In 2015, The Allen Institute for Artificial Intelligence — the research organization founded by late Microsoft cofounder Paul Allen — released Semantic Scholar, a public AI search engine capable extracting figures from over 173 million computer science and biomedicine journal papers. It received a warm reception, but researchers at the Institute wondered if its underlying algorithms might be adapted to solve other problems in the field of medical research.
To this end, the Allen Institute this week launched Supp AI, a web portal that lets consumers of supplements like vitamins, minerals, enzymes, and hormones identify the products or pharmaceutical drugs with which they might adversely interact. Using a no-frills search bar, they’re able to type in trade names for common drugs (e.g., Prozac and Sarafem) and names of active drug ingredients (fluoxetine) to bubble up sentences from research papers supporting interactions alongside links to each source.
A search for the supplement ginkgo, for instance, yields 140 possible interactions to things like Warfarin and nitric oxide.
Supp AI not only surfaces all chemicals or drugs that might interact with a queried supplement, but it helpfully sorts the evidence sentences and prioritizes source papers based on associated metadata. Factors that play into the ultimate ordering include (but aren’t limited to) non-retracted studies, clinical trials, human studies, and recency.
Lucy Lu Wang, a PhD student in biomedical and health informatics at the University of Washington and a lead author on the paper, said that one of Supp AI’s audiences is the estimated 88% of adults aged 65 and older who take dietary supplements. According to a recent study published in JAMA Internal Medicine, as many as 15% are at risk for potential major drug interactions.
“We [set out to build a system] that can perform massive retrieval of [drug-supplement interaction] evidence over the scientific literature, and then organize it and make it available for consumers, physicians, for researchers — for anyone who’s looking to discover information about supplements at scale,” Wang told VentureBeat in a phone interview earlier on Tuesday. “[Our model] looks at the texts from the site of the articles and retrieves sentences that support these interactions.”
As Wang and colleagues explain in a paper detailing Supp AI’s creation, studies on supplement-drug interactions largely rely on manual curation of the literature, and their results are often difficult to aggregate. Consumer-facing websites like the NIH Office of Dietary Supplements and WebMD often feature incomplete information about common supplements, while drug databases like DrugBank, RxNorm, and the National Drug File Reference Terminology contain insufficient coverage of dietary supplement terminology.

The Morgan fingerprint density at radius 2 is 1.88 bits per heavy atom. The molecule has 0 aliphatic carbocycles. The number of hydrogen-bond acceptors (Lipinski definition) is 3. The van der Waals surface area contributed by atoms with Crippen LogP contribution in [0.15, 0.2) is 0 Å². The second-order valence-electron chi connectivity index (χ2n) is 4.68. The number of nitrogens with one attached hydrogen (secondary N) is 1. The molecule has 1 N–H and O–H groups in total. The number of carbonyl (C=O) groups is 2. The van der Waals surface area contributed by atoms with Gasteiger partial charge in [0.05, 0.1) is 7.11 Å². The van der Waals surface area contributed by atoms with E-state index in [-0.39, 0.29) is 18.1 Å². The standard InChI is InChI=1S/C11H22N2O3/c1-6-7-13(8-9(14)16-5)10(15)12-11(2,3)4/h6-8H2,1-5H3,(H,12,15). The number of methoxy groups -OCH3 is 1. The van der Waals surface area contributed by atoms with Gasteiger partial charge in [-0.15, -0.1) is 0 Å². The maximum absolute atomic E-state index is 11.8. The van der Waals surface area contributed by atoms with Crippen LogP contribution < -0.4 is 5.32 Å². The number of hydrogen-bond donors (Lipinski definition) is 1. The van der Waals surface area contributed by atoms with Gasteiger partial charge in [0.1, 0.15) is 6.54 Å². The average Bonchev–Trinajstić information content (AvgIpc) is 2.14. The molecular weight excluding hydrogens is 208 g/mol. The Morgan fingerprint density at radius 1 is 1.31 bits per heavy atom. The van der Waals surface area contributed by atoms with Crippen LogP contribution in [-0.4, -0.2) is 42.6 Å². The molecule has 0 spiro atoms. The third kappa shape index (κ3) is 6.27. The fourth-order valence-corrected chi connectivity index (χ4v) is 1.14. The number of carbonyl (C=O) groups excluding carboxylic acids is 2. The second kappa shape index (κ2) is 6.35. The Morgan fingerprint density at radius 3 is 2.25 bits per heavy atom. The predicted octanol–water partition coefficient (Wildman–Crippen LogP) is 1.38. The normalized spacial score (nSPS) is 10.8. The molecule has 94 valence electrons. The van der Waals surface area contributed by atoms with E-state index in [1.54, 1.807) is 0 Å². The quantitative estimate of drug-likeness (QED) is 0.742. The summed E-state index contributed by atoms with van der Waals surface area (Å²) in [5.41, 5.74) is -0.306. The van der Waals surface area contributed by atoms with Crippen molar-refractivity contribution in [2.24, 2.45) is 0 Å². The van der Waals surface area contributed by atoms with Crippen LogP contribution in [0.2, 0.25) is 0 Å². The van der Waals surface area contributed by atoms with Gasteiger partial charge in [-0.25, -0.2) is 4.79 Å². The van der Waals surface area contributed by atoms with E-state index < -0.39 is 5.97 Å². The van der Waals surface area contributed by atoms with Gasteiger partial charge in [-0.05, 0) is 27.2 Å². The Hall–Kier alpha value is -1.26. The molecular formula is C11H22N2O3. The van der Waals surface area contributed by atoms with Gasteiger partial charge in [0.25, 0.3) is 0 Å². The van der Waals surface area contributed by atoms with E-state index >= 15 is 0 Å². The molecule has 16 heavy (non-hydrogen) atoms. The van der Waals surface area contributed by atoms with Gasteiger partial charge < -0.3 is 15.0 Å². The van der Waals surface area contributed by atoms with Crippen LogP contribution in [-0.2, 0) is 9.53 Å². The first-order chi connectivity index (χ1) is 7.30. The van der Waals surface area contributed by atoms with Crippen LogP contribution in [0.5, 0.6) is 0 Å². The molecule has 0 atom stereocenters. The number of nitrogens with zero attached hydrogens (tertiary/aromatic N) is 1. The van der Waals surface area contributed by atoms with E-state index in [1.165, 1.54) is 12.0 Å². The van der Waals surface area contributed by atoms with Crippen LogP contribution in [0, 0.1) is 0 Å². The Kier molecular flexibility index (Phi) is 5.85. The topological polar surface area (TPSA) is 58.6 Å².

In pursuit of a better alternative, the team tapped an AI model to extract evidence for supplement-drug interactions and supplement-supplement interactions from roughly 22 million papers in PubMed via Semantic Scholar, a free search engine maintained by the U.S. National Institutes of Health. Leveraging similarities between supplement-drug and supplement-supplement interactions, they used labeled data for categorizing drug-drug interactions to train and fine-tune a supplement interactions evidence extractor dubbed BERT-DDI.
BERT-DDI incorporates Google’s Bidirectional Encoder Representations from Transformers, or BERT, which accesses context from both past and future directions in an unsupervised fashion (meaning it can ingest data that’s neither classified nor labeled) to model relationships among sentences. Trained on the annotated drug-drug interaction data, the model learned to classify sentences which Supp AI could collate and deliver to users.
Isolating the 1,923 supplements and 2,727 drugs Supp AI can recognize was a painstaking process that necessitated manual review, so that non-supplements like foods, weeds, and herbicides could be removed from the corpus. Equally arduous was compiling a list of 15,252 drug concept unique identifiers (CUIs), or identifiers for the National Library of Medicine’s clinical biomedical dictionary.
Prior to Supp AI’s deployment, 29.5 million automatically labeled sentences were fed to BERT-DDI model. The curated lists of supplement and drug CUIs were used to remove irrelevant sentences and to group together related evidence, and each sentence was annotated with source paper metadata such as the title, author, publication venue, retraction status, and year of publication.
To evaluate the quality of the extracted sentences, Wang and colleagues sampled 200 and manually labeled them for mentions of supplement interactions. They report that the BERT-DDI model achieved an accuracy of 87%, precision of 77% (the ratio of correctly predicted positive observations to the total predicted positive observations), and recall of 96% (the ability of the classifier to find all the positive samples).
Wang said the near-term goal is to regularly update Supp AI with the latest information extracted from new papers as they’re incorporated into the Semantic Scholar corpus. Future releases might indicate the severity of an interaction, or they might suggest supplements that enhance the effects of other supplements or drugs and list scenarios in which those supplements or drugs have been shown to be effective.
“We’ve reached out to a number of clinicians and health care researchers for feedback, and it’s been largely positive,” said Wang. “I think one of the best attributes of this tool is that it’s freely available for everyone who wants to use it. It opens up the field of supplement interactions and information to a broader audience, and it also opens it up to people in low-resource settings.”
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